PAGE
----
Why is Odysseus's son Telemakhos's growth important to the poem as a whole?In Homer's Odyssey,  book 1 to book 4 is a description of  the change of Odysseus's son Telemakhos. Why is this change...

Why is Odysseus's son Telemakhos's growth important to the poem as a whole?

In Homer's Odyssey,  book 1 to book 4 is a description of  the change of Odysseus's son Telemakhos. Why is this change important to the poem as a whole?

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akasha124 eNotes educator| Certified Educator

Telemachus' role is important to the poem as a whole because without his rapid maturation and the assistance of Athena (his father, Odysseus' protector goddess), the poem wouldn't happen. 

If Telemachus hadn't been spurred on to assume the role of Man of the House, the suitors would have just continued to have gotten more and more rowdy until one of them persuaded Penelope that Odysseus was indeed dead and she should marry one of them and one of them should take over as Man of the House.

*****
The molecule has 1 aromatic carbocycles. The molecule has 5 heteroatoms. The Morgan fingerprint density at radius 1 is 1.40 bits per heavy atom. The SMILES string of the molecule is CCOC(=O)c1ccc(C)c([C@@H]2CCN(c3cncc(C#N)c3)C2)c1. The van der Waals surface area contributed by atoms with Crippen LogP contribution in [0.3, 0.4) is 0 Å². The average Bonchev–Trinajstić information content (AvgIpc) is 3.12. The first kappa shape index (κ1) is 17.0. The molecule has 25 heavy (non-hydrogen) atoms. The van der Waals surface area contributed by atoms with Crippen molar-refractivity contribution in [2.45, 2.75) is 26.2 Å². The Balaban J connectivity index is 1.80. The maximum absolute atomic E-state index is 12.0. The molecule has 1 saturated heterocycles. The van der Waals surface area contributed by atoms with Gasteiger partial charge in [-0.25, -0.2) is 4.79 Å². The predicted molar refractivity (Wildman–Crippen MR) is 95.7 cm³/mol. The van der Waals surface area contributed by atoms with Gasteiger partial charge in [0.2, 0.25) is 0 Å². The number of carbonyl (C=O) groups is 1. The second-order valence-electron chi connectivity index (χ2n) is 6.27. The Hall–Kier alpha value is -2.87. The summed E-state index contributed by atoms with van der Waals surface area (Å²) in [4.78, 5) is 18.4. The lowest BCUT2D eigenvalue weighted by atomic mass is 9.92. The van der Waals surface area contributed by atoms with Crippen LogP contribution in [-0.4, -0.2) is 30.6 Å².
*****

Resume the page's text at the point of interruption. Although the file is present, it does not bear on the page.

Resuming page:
If Telemachus hadn't then done his best to find news of his father and give hope that Odysseus was not dead, then it would have been impossible to have the drama of Odysseus' long journey and his triumphant return home because then he wouldn't have had a home really to return to and returning home is one of the central themes of the poem.  But since Telemachus assumed the role of Man of the House, Odysseus' place in his own home was assured since Telemachus is his heir and then there would be no questions of who should inherit what or who Penelope was really married to, etc. which makes for a much easier ending, thus providing much more room to explore Odysseus' travels.